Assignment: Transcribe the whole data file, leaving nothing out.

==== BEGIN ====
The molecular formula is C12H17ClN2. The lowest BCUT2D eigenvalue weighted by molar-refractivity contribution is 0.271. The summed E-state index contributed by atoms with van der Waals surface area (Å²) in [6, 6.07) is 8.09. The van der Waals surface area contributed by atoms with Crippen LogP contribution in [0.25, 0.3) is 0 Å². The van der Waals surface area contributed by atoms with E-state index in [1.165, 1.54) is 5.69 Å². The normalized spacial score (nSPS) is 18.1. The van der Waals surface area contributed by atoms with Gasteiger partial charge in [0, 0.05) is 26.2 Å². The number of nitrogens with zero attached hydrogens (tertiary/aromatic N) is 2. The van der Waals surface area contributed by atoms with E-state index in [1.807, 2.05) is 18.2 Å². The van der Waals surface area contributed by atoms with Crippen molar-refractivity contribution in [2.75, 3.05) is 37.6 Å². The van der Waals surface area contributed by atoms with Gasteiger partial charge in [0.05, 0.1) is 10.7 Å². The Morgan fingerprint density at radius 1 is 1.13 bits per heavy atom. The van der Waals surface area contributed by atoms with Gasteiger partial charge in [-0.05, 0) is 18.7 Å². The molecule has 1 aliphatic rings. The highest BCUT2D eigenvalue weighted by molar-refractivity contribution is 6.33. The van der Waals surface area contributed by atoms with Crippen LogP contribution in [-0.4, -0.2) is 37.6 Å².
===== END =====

The molecular formula is C12H17ClN2. The lowest BCUT2D eigenvalue weighted by molar-refractivity contribution is 0.271. The summed E-state index contributed by atoms with van der Waals surface area (Å²) in [6, 6.07) is 8.09. The van der Waals surface area contributed by atoms with Crippen LogP contribution in [0.25, 0.3) is 0 Å². The van der Waals surface area contributed by atoms with E-state index in [1.165, 1.54) is 5.69 Å². The normalized spacial score (nSPS) is 18.1. The van der Waals surface area contributed by atoms with Gasteiger partial charge in [0, 0.05) is 26.2 Å². The number of nitrogens with zero attached hydrogens (tertiary/aromatic N) is 2. The van der Waals surface area contributed by atoms with E-state index in [1.807, 2.05) is 18.2 Å². The van der Waals surface area contributed by atoms with Crippen molar-refractivity contribution in [2.75, 3.05) is 37.6 Å². The van der Waals surface area contributed by atoms with Gasteiger partial charge in [0.05, 0.1) is 10.7 Å². The Morgan fingerprint density at radius 1 is 1.13 bits per heavy atom. The van der Waals surface area contributed by atoms with Gasteiger partial charge in [-0.05, 0) is 18.7 Å². The molecule has 1 aliphatic rings. The highest BCUT2D eigenvalue weighted by molar-refractivity contribution is 6.33. The van der Waals surface area contributed by atoms with Crippen LogP contribution in [-0.4, -0.2) is 37.6 Å².